- Cattle Egret
Changes colour when mating
We will see what happens when it’s mating time for the Cattle Egret which is found all over the world. We discover how they change the colour of their feathers and beak during the mating season.
- Dr. Ee Phin, Elephant Specialist
Friend to gentle giants
We meet Dr. Wong Ee Phin and her team at Management & Ecology of Malaysian Elephants (MEME), and she shares with us why elephants play such an important role and why they must be protected.
- Kinta Valley
Magnificent limestone hills
Kinta Valley is home to more than 60 limestone hills. We will bring viewers to explore this unique ecosystem and understanding the intricate rock formation formed in time.
- Wild Boar
Love having mud baths during a sunny day
We will learn that although people perceive wild boar as ‘pests’ as it tends to destroy crops – it actually plays an important role to balance the forest ecosystem. Wild boars travel in big groups and are a highly social wildlife. During sunny days especially, they love to have a mud bath to cool themselves down.
- Dr. Sheema, Fruit Bats Expert
Understanding fruit bats importance
Dr. Sheema and the Project Pteropus team has significantly done research on fruit bats and its importance in the ecosystem. Dr. Sheema also believes in educating the public on the role of fruit bats.
Birds that mate for life
We are getting glimpses into the life of hornbills – a majestic bird species that uniquely only mates for life. Both the male and female hornbills have interesting courting behavior, and they work together to take care of their chick until it become independent.
- Nagarajan Rengasamy, Protecting Mangrove Ecosystem
We look at mangroves and their importance as an ecosystem with Raj from Global Environment Centre (GEC).
- Malayan Tapir
Biggest tapir species in the world
We will learn about Malayan Tapir’s behaviors in the rainforest – how it uses it snout, its role as an important seed disperser and why it is one of the protected wildlife species as it is prone to be a victim of roadkill.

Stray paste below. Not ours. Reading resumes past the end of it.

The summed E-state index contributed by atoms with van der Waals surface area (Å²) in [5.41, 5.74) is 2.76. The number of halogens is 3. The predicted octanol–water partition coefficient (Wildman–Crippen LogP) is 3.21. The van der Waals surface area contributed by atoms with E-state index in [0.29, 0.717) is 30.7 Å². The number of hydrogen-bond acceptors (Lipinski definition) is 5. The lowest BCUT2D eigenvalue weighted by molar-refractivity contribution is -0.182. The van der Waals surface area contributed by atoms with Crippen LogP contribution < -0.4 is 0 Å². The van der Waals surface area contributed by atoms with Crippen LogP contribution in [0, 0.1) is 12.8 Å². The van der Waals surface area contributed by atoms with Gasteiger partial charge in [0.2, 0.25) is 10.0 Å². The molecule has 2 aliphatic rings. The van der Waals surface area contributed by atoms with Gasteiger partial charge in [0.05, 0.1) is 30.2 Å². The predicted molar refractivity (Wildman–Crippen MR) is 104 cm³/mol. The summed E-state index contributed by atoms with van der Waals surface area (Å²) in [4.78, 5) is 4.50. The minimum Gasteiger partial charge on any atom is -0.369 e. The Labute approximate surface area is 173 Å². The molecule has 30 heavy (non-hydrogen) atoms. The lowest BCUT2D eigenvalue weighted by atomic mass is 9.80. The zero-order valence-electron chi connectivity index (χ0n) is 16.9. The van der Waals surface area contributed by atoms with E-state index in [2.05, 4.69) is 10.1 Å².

- Dr. Wong, Rehabilitating Sun Bear
Saving sun bear
Dr. Wong from the Bornean Sun Bear Conservation Centre (BSBCC) shares the importance of rehabilitating saved sun bears that have become victims of poaching and other wildlife crimes and how they can be returned back to the rainforest.
- Othman Ayeb, Snake Rescuer
Looking for slithering animals
We meet Othman Ayeb, an expert nature guide in Langkawi. Othman also helps to rescue snake and releases it back into the wild. He is also passionate in educating the public on why snakes are important to our ecosystem.
- Setiu Wetlands
This is the largest natural wetlands in the East Coast region of Peninsular Malaysia that has various ecosystems including a 14 kilometres lagoon. The Setiu Wetlands not only provide a great array of services, such as flood control, erosion mitigation, nursery for juvenile marine fishes and provide traditional livelihoods for the population in the area, but they also support a rich biodiversity.
- Black Panther
A ‘leopard’ with excess melanin
In this episode, we will learn about the uniqueness of the Black Panther – a species of leopard with excess melanin, causing it to have a fully black coloured fur. But if we look closely, we are able to observe Black Panther’s unique spots that resembles a leopard.
- Kuala Gula
Migration pit stop
We will reveal the mangroves of Kuala Gula – where 200,000 birds make a brief stop during the migration season between August and April every year. We will also discover how mangroves thrive in salty, coastal waters, and their ability to store vast amounts of carbon make them key weapons in the fight against climate change.
The elusive pack of wild dogs
We will learn about Dhole – an elusive wild dog species that travels in packs and is highly sociable with one another. This animal has a distinct reddish-brown body fur with a narrow snout and pointy ears – resembling a fox.
- Siti Norralakmam, Replanting Efforts within estates
Conserving rare and endangered trees
We will follow Siti to replant rare and endangered trees within Sime Darby estates. The film will showcase Sime Darby’s efforts to conserve Malaysia’s endangered flora.
- Kenyir State Park
Haven for unique flora and fauna
Kenyir State Park is part of a major corridor under the Central Forest Spine initiative that is critical in reconnecting forest areas in Peninsular Malaysia to enable the movement of wildlife such as elephants and tigers.
- Sumatran Rhino
The extinction of a gentle giant
We revisit a unique species that sadly faced extinction in Malaysia – the Sumatran rhino. This gentle giant is continuously under threat for generations for its horns and although breeding effort was carried out, the last Sumatran rhinoceros tragically died in 2019 – marking the extinction of a species in Malaysia.
About the Artiste / Group
Layar Liar is a 52-episode online documentary series in Bahasa Malaysia about Malaysia’s wildlife, its natural locations and the people working in these environments to save them.
Layar Liar is a resource bank of films, it is a platform of knowledge that will be easily accessible to all Malaysians especially school children to create awareness on Malaysia’s rich natural heritage.
Their aim is to create a love for our animals and the forests and to inspire young Malaysians to protect them.
“To know is to love, to love is to protect”
Director: Harun Rahman
Producer: Lara Ariffin